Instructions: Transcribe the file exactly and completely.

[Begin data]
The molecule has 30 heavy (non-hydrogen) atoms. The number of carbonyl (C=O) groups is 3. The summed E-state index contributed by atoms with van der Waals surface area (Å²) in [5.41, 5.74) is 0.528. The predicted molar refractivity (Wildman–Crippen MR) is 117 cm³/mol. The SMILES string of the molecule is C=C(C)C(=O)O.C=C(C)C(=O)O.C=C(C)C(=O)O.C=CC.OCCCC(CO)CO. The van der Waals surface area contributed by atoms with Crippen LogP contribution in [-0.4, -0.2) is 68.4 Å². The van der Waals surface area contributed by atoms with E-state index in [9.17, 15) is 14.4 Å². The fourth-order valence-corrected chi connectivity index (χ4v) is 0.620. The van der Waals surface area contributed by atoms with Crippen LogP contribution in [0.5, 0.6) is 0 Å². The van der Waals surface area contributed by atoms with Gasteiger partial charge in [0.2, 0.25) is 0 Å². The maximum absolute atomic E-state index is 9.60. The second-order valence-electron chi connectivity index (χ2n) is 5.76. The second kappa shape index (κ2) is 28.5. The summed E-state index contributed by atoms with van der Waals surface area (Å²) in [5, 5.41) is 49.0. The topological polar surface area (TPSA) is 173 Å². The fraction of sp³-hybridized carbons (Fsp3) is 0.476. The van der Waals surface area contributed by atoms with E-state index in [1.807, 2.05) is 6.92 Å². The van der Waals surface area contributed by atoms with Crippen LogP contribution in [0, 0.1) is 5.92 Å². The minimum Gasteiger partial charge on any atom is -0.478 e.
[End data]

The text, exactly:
The molecule has 30 heavy (non-hydrogen) atoms. The number of carbonyl (C=O) groups is 3. The summed E-state index contributed by atoms with van der Waals surface area (Å²) in [5.41, 5.74) is 0.528. The predicted molar refractivity (Wildman–Crippen MR) is 117 cm³/mol. The SMILES string of the molecule is C=C(C)C(=O)O.C=C(C)C(=O)O.C=C(C)C(=O)O.C=CC.OCCCC(CO)CO. The van der Waals surface area contributed by atoms with Crippen LogP contribution in [-0.4, -0.2) is 68.4 Å². The van der Waals surface area contributed by atoms with E-state index in [9.17, 15) is 14.4 Å². The fourth-order valence-corrected chi connectivity index (χ4v) is 0.620. The van der Waals surface area contributed by atoms with Crippen LogP contribution in [0.5, 0.6) is 0 Å². The van der Waals surface area contributed by atoms with Gasteiger partial charge in [0.2, 0.25) is 0 Å². The maximum absolute atomic E-state index is 9.60. The second-order valence-electron chi connectivity index (χ2n) is 5.76. The second kappa shape index (κ2) is 28.5. The summed E-state index contributed by atoms with van der Waals surface area (Å²) in [5, 5.41) is 49.0. The topological polar surface area (TPSA) is 173 Å². The fraction of sp³-hybridized carbons (Fsp3) is 0.476. The van der Waals surface area contributed by atoms with E-state index in [1.807, 2.05) is 6.92 Å². The van der Waals surface area contributed by atoms with Crippen LogP contribution in [0, 0.1) is 5.92 Å². The minimum Gasteiger partial charge on any atom is -0.478 e.